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Times (London)
18 November 1918



We regret to announce that Sir Robert Anderson, K.C.B., LL.D., died in London on Friday from sudden heart failure following influenza.

Anderson was born in Dublin on May 29, 1841, the son of Mr. Matthew Anderson, who at that time held the office of Crown Solicitor in Dublin. The family were of Scottish origin and had emigrated, like so many other Scots, into Ulster in the 17th century. One of its members, as Sir Robert proudly records in one of his volumes of reminiscences, figured prominently in the immortal defence of Londonderry. Robert was at school at Boulogne and Paris, entered Trinity College, and in due course was called to the Irish Bar.

In 1865, while still a very junior barrister, he became familiar with the confidential reports and secret information which had led the Irish Government to arrest the persons charged with treason-felony at the State trials of that year; and in 1866 he was requested by the authorities to prepare for the information of Lord Naas, the new Chief Secretary, a précis of all the secret documents relating to this subject accumulated at Dublin Castle. It was in this almost accidental way that Anderson, who had not contemplated such a career, was enlisted in the public service. His special knowledge of the ways of Irish political conspiracy became known in high official circles not only in Dublin, but in London. After the famous Clerkenwell explosion in December, 1867-a warning of which Anderson was able to transmit beforehand to the London police, though they failed to make any use of the information-one of the results of what he himself terms "the unreasoning panic" that followed was the organization of a Secret Service department of the police, and he was invited to take charge of it. But it only remained in existence for three months; and Anderson, who had come over to London in connexion with the new department, was about to return to the Irish Bar when he was requested to take charge of Irish business at the Home Office. In this capacity he had a good deal to do with the surveillance of the Fenian conspirators-Irish and American-Irish-whose plots gave some anxiety to the Government in 1869 and 1870.

In the years that followed Anderson's reputation for shrewdness, tact, and power of work led to his being entrusted with important secretarial duties for several Royal Commissions, in which he acquitted himself with distinction and success. But in 1877 he retired from the Civil Service, with ambitions of a professional and literary career.


Once more his aims were thwarted. In 1880 there was a recrudescence of Irish plotting, and Anderson was invited by Sir W. Harcourt, the Home Secretary in the Gladstone Ministry then in office, to help in dealing with it. He consented with a reluctance which was much increased by the events that followed the murder of Lord Frederick Cavendish and Mr. Burke. This crime Anderson, in one of his volumes of "Recollections," declares was "an event of no special significance" and, in fact, a "mere accident." It led, however, to Mr. Anderson's appointment to represent in London the Irish Department for Police and Crime, in which capacity he conducted an active campaign against the Fenian dynamiters. In 1888 he became head of the Criminal Investigation Department in succession to Colonel Howard Vincent, and, ex offcio, an Assistant Commissioner of Police. At the very outset of his discharge of his new duties occurred the "Jack the Ripper" crimes, concerning which he definitely states in the volume already quoted that they were perpetrated by a Polish Jew whose identity was known to the police, though they could not obtain the evidence necessary for his conviction.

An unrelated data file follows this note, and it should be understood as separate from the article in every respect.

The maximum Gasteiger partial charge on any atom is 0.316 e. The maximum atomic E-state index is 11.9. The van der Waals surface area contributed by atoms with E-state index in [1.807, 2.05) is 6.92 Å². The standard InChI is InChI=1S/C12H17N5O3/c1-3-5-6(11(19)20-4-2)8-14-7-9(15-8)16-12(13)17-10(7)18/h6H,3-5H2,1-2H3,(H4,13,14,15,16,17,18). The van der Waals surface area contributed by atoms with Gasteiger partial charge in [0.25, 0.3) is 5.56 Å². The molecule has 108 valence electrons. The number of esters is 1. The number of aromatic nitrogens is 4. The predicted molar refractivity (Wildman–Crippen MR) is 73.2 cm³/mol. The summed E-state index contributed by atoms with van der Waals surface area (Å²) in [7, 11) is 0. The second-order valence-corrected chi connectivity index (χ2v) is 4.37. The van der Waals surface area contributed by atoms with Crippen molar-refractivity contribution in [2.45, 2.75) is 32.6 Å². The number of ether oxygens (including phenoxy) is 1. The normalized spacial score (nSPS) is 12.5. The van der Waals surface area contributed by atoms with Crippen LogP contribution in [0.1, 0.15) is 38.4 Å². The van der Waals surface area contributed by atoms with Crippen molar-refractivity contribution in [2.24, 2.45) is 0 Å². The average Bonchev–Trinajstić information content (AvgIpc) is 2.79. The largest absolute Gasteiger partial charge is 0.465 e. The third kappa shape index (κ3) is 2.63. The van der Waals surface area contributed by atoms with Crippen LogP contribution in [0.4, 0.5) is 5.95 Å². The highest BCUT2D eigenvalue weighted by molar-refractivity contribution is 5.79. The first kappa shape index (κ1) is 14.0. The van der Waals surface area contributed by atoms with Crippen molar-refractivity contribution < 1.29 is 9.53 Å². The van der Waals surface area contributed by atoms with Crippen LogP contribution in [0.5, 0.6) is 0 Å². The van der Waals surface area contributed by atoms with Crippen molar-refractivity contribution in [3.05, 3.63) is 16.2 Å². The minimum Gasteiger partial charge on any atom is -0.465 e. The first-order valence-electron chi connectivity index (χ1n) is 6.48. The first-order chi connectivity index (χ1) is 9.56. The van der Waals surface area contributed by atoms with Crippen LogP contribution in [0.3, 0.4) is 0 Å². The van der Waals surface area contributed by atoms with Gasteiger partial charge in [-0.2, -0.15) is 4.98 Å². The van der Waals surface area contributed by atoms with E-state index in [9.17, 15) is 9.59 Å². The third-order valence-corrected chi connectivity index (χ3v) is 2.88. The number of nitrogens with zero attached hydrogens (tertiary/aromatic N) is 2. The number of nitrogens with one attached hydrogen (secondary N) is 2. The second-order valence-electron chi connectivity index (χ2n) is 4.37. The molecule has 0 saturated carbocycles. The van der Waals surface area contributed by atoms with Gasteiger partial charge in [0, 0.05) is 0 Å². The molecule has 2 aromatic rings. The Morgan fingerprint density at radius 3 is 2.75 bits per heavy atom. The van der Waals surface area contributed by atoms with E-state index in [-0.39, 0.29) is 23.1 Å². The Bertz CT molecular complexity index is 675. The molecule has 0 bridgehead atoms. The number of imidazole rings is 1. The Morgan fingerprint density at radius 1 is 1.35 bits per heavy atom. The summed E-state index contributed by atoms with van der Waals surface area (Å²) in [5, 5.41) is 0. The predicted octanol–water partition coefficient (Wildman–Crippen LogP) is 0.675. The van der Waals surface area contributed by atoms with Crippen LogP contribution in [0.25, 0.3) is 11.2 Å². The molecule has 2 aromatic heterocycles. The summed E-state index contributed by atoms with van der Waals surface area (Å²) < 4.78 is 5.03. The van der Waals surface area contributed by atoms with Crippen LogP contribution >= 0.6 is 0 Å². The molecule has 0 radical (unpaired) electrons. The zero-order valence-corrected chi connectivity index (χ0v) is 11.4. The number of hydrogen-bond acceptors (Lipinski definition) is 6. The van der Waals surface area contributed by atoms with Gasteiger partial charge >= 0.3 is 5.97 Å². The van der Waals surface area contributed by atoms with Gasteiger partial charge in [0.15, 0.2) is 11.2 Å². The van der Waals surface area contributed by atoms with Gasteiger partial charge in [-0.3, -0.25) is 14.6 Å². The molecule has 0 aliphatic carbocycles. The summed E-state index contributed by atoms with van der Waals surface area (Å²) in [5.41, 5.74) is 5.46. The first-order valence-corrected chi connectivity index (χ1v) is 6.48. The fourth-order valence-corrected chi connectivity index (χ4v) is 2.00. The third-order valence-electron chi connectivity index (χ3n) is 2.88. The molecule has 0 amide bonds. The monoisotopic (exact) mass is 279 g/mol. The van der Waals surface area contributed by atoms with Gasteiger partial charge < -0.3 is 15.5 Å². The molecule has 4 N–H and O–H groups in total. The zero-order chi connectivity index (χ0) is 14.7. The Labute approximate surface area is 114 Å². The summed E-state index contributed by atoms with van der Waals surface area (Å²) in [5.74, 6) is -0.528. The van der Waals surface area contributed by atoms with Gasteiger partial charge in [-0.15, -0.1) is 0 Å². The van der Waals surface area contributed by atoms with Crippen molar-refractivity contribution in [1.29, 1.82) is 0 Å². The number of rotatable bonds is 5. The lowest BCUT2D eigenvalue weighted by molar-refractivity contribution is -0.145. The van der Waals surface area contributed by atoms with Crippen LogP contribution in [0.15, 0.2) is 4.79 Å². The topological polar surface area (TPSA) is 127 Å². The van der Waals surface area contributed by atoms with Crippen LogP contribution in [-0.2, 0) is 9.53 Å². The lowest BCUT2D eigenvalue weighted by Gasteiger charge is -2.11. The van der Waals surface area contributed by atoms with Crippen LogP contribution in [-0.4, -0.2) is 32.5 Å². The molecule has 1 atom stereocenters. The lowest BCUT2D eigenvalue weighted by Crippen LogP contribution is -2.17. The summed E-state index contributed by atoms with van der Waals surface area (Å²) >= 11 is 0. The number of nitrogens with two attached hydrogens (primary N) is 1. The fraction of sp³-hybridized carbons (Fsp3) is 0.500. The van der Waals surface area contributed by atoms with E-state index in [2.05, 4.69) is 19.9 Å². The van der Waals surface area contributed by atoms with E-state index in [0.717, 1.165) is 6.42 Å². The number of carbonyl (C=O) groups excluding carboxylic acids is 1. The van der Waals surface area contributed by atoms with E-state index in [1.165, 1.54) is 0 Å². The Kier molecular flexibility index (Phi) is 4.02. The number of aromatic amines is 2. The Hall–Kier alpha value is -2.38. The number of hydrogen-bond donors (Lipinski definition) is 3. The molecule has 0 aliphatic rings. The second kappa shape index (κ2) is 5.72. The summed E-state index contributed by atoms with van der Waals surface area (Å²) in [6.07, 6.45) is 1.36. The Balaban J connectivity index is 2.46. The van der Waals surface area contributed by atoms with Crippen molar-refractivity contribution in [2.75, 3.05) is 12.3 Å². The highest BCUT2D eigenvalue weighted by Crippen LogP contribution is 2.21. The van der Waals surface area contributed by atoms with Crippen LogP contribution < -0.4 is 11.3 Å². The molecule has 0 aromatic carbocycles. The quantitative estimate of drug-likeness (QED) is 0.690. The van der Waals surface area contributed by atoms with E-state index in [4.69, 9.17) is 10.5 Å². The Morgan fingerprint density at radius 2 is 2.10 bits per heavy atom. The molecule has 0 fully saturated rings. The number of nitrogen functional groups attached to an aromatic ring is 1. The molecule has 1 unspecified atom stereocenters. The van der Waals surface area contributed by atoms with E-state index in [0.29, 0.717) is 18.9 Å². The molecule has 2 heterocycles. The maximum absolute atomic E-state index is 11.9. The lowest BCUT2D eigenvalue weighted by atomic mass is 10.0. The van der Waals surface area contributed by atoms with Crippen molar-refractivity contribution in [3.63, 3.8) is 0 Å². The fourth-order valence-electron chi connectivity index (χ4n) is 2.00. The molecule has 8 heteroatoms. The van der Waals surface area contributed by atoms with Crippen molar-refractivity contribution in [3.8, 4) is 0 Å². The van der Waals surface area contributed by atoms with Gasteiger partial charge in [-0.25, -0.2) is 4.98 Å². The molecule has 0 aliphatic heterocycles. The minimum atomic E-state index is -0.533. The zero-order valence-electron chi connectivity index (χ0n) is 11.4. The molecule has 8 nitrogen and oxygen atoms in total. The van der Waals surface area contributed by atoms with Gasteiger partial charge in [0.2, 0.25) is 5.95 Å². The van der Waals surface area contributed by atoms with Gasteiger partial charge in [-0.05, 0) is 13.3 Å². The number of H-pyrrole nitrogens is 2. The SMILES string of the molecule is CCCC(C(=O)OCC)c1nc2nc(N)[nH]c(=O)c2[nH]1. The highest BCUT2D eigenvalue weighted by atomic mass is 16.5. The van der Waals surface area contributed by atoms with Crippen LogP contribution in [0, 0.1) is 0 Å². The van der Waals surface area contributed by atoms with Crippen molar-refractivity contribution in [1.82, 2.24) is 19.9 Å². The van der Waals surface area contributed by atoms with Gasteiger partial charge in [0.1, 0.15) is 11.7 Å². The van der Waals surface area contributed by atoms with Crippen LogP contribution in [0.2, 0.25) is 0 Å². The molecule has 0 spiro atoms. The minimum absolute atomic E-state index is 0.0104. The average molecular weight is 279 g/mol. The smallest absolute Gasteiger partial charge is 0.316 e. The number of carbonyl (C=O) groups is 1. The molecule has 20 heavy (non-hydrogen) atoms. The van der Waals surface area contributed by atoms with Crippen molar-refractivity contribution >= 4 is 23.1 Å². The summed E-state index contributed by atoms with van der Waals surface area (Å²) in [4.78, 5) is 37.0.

In the very month of Anderson's appointment the Parnell Commission began its sittings, and, in his own words, "the Le Caron affair dragged him into fame." Into the details of the controversy aroused by Anderson's relations with Major Le Caron, and as to the strict official propriety of his conduct in making use, in letters contributed to The Times, of knowledge obtained by him in his official capacity, it is unnecessary now to enter. He was at the time both vigorously assailed and as vigorously defended by Ministers and ex-Ministers. He always maintained the absolute propriety of his own conduct, and the letters he addressed to us in his own defence are marked by characteristic directness and vigour. He continued to direct the Criminal Investigation Department with great ability until 1901, when he finally retired from the public service. Since his retirement, on which he was created a K.C.B., Sir Robert was industrious in authorship. He wrote a number of books on theological topics, and some lively volumes embodying his memories of his official experiences. His publications included "The Coming Prince," "Human Destiny," "Daniel in the Critic's Den," "The Silence of God," "The Bible and Modern Criticism," "Side-Lights on the Home Rule Movement" (1906), "Criminals and Crime," "The Lighter Side of My Official Life" (1910), "The Entail of the Covenant" (1914), and "Misunderstood Texts of the New Testament" (1916). He married, in 1873, Lady Agnes Moore, sister of the ninth Earl of Drogheds, and had three sons and one daughter.

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